Search Images Maps Play YouTube News Gmail Drive More »
Sign in
Screen reader users: click this link for accessible mode. Accessible mode has the same essential features but works better with your reader.


  1. Advanced Patent Search
Publication numberUS3398419 A
Publication typeGrant
Publication dateAug 27, 1968
Filing dateNov 10, 1966
Priority dateNov 10, 1966
Publication numberUS 3398419 A, US 3398419A, US-A-3398419, US3398419 A, US3398419A
InventorsJames A Carlos
Original AssigneeJames A. Carlos
Export CitationBiBTeX, EndNote, RefMan
External Links: USPTO, USPTO Assignment, Espacenet
Combined scraper and brush cleaning tool
US 3398419 A
Abstract  available in
Previous page
Next page
Claims  available in
Description  (OCR text may contain errors)


J j4 44 M 4/ JZ7776J ,7. 547/454 BY E- j '4i? United States Patent 3,398,419 COMBINED SCRAPER AND BRUSH CLEAYING TOOL James A. Carlos, 5801 Streefkerk, Apt. D27, Warren, Mich. 48092 Filed Nov. 10, 1966, Ser. No. 593,551 Claims. (Cl. -111) ABSTRACT OF THE DISCLOSURE A cleaning tool particularly adapted for use in cleaning T-shaped guideways of a machine tool consisting of a two piece handle portion defining a T-shaped cleaning element at one end and an opening at the other end for detachably receiving a brush.

This invention relates to a cleaning tool and more particularly to a cleaning tool that may be employed to clean T slots located, for example, in the guideways of a machine tool and for brushing out these T-shaped slots or the adjacent work table positioned near the machine tool.

In the invention, the cleaning tool is preferably constructed of sheet metal and comprises a tubular handle portion having a transversely extending cleaner or scoop at one end thereof that forms with the handle a T-shaped element that is suitable for insertion in a T-shaped guideway of a machine tool. The transverse element may be in the form of a scoop having a semicylindrical shape with closed end portions. The other end of the tool is provided with an enlarged head with spaced-apart side walls forming a socket that receives a brush that may be used to brush the T-shaped slots in the machine tool, an adjacent work table or other surfaces.

The spaced side walls forming the socket that receives the brush have indented protuberances positioned therein for engaging a supporting metal member for the brush fibers, so that the brush with its supporting metal member may be positioned between the two side walls with the protuberances preventing any accidental or unwanted disengagement of the brush from the end of the tool. The two sheet metal members that form the cleaning tool are preferably channel-shaped in cross section, and one of the members has a tongue positioned at one end of the part thereof that forms the portion of the handle for insertion into a slot in the other member. This slot is positioned adjacent the scoop that, as previously described, is formed on the other one of the sheet metal members. A screw is used to afiix the other end of the sheet metal members in engagement with one another to thereby form a completed tool.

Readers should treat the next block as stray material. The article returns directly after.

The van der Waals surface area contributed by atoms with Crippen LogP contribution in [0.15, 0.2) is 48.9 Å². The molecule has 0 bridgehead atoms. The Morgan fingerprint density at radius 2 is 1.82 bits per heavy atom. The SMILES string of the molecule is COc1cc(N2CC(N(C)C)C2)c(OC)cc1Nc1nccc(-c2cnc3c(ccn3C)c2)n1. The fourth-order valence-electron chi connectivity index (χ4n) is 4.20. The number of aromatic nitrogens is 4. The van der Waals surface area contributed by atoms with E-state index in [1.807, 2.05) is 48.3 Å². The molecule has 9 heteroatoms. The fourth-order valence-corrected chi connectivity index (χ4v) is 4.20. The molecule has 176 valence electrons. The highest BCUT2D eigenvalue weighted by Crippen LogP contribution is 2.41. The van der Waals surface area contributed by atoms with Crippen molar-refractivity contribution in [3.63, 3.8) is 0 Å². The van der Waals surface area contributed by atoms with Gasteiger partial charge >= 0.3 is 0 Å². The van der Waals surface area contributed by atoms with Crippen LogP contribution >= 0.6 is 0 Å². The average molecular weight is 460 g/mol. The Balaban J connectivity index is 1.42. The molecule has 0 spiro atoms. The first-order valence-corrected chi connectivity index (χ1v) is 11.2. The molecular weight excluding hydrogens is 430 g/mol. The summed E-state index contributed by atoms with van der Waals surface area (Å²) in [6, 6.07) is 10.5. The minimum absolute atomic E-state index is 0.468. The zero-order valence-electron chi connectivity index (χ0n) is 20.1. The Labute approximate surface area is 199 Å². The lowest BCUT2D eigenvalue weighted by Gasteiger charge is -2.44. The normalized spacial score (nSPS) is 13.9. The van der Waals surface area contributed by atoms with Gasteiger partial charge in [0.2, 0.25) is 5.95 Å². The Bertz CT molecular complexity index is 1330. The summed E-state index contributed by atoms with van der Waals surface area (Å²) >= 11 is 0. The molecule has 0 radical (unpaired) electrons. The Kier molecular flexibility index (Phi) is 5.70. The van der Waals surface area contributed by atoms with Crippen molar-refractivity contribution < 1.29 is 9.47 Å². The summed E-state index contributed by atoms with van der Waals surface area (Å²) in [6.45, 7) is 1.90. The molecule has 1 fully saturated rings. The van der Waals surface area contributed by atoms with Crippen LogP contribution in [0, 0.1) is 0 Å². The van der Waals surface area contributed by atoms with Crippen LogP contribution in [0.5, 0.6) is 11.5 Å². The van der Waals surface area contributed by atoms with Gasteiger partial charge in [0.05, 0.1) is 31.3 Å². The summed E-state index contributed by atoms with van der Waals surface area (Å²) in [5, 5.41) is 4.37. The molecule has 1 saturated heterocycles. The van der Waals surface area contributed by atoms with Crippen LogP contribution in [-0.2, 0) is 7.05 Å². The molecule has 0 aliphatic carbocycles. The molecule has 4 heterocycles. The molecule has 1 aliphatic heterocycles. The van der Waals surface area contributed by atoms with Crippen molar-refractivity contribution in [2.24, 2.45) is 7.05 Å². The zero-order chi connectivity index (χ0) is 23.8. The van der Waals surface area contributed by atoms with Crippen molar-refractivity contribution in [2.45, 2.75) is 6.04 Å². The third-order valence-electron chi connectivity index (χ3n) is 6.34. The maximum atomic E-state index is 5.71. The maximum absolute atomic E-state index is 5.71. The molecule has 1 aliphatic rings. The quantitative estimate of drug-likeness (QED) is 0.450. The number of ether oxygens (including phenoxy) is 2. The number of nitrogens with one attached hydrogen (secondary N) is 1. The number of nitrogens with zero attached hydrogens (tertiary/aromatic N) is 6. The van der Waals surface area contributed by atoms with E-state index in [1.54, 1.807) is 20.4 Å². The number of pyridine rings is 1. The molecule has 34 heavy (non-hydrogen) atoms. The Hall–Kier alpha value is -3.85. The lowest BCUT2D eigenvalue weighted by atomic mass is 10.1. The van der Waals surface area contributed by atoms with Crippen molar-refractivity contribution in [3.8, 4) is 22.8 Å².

An object of the present invention is the provision of a cleaning tool that may be suitably employed for cleaning T slots in machine tools or other apparatus.

A further object of the invention is the provision of a cleaning tool that may be used to clean T slots in a machine tool or other apparatus that has a transverse cleaning element or scoop positioned at one end thereof and a removable brush positioned at the other end thereof.

Other objects and attendant advantages of the present invention may be more readily realized as the specification is considered in connection with the attached drawings in which:

FIGURE 1 is a front elevational view of the cleaning tool of the present invention;

FIG. 2 is a back elevation of the cleaning tool of the present invention;

FIG. 3 is a longitudinal sectional view taken along the lines 3-3 of FIG. 1; and

FIG. 4 is a sectional view taken along the lines 44 of FIG. 1.

3,3 98,4 1 9 Patented Aug. 27, 1968 Referring now to the drawings in which like reference numerals designate like parts throughout the several views thereof, there is shown in FIG. 1 a cleaning tool 10 of the present invention that has a handle 11 centrally located between a transversely extending scoop 12 and an enlarged socket 14 for receiving a brush 16.

The handle 11 and the enlarged socket 14 are formed of a pair of mating sheet metal members 18 and 24 that are generally channel shaped in cross section. One of the sheet metal members 18 has a transversely extending cleaning means preferably in the form of a scoop 12 formed integrally therewith and has a slot 20 positioned adjacent this scoop for the reception of an integrally formed tongue 22 positioned on the other sheet metal member 24. The tongue 22 includes an integrally formed section 25 positioned at substantially right angles to the longitudinal axis of the brush and another section 26 positioned substantially parallel thereto so that the tongue 22 locks the two members 18 and 24 together at the end of the tool adjacent the scoop 12.

The other end of the tool as previously stated has an enlarged socket 14 that is formed by enlarged sections 30 and 32 in the sheet metal members 18 and 24, respectively, with each of these enlarged portions being substantially channel shaped in cross section so that when they are joined, the socket 14 is formed. The enlarged portion 30 has a transversely inwardly extending protuberance 34 positioned therein when viewed from the inside of the tool, and, similarly, the enlarged section 32 of the member 24 has a pair of inwardly extending protuberances 36 and 38 positioned therein that are spaced transversely outwardly from the protuberance 34.